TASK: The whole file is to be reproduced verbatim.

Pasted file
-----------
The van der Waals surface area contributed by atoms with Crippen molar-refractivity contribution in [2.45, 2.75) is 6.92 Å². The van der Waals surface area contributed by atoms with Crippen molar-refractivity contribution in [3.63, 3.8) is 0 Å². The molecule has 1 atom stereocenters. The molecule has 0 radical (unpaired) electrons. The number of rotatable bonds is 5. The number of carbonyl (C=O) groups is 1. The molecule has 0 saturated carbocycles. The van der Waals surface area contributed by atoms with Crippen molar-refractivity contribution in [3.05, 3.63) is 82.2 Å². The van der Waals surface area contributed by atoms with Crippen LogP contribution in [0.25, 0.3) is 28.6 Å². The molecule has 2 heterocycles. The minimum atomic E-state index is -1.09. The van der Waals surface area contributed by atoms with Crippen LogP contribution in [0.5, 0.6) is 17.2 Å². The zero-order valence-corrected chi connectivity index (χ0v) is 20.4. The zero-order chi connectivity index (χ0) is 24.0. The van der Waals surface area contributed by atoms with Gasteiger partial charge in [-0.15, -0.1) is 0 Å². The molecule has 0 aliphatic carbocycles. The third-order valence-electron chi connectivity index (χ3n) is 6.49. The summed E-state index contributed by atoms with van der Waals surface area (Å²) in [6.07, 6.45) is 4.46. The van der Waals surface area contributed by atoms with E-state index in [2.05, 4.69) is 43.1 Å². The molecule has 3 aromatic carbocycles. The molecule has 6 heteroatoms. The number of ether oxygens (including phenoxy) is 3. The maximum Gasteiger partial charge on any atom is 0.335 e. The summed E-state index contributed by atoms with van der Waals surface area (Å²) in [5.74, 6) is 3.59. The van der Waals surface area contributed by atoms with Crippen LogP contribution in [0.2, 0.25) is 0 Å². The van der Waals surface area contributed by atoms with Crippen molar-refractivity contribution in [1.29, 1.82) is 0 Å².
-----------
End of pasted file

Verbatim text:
The van der Waals surface area contributed by atoms with Crippen molar-refractivity contribution in [2.45, 2.75) is 6.92 Å². The van der Waals surface area contributed by atoms with Crippen molar-refractivity contribution in [3.63, 3.8) is 0 Å². The molecule has 1 atom stereocenters. The molecule has 0 radical (unpaired) electrons. The number of rotatable bonds is 5. The number of carbonyl (C=O) groups is 1. The molecule has 0 saturated carbocycles. The van der Waals surface area contributed by atoms with Crippen molar-refractivity contribution in [3.05, 3.63) is 82.2 Å². The van der Waals surface area contributed by atoms with Crippen LogP contribution in [0.25, 0.3) is 28.6 Å². The molecule has 2 heterocycles. The minimum atomic E-state index is -1.09. The van der Waals surface area contributed by atoms with Crippen LogP contribution in [0.5, 0.6) is 17.2 Å². The zero-order valence-corrected chi connectivity index (χ0v) is 20.4. The zero-order chi connectivity index (χ0) is 24.0. The van der Waals surface area contributed by atoms with Gasteiger partial charge in [-0.15, -0.1) is 0 Å². The molecule has 0 aliphatic carbocycles. The third-order valence-electron chi connectivity index (χ3n) is 6.49. The summed E-state index contributed by atoms with van der Waals surface area (Å²) in [6.07, 6.45) is 4.46. The van der Waals surface area contributed by atoms with E-state index in [2.05, 4.69) is 43.1 Å². The molecule has 3 aromatic carbocycles. The molecule has 6 heteroatoms. The number of ether oxygens (including phenoxy) is 3. The maximum Gasteiger partial charge on any atom is 0.335 e. The summed E-state index contributed by atoms with van der Waals surface area (Å²) in [5.74, 6) is 3.59. The van der Waals surface area contributed by atoms with Crippen LogP contribution in [0.2, 0.25) is 0 Å². The van der Waals surface area contributed by atoms with Crippen molar-refractivity contribution in [1.29, 1.82) is 0 Å².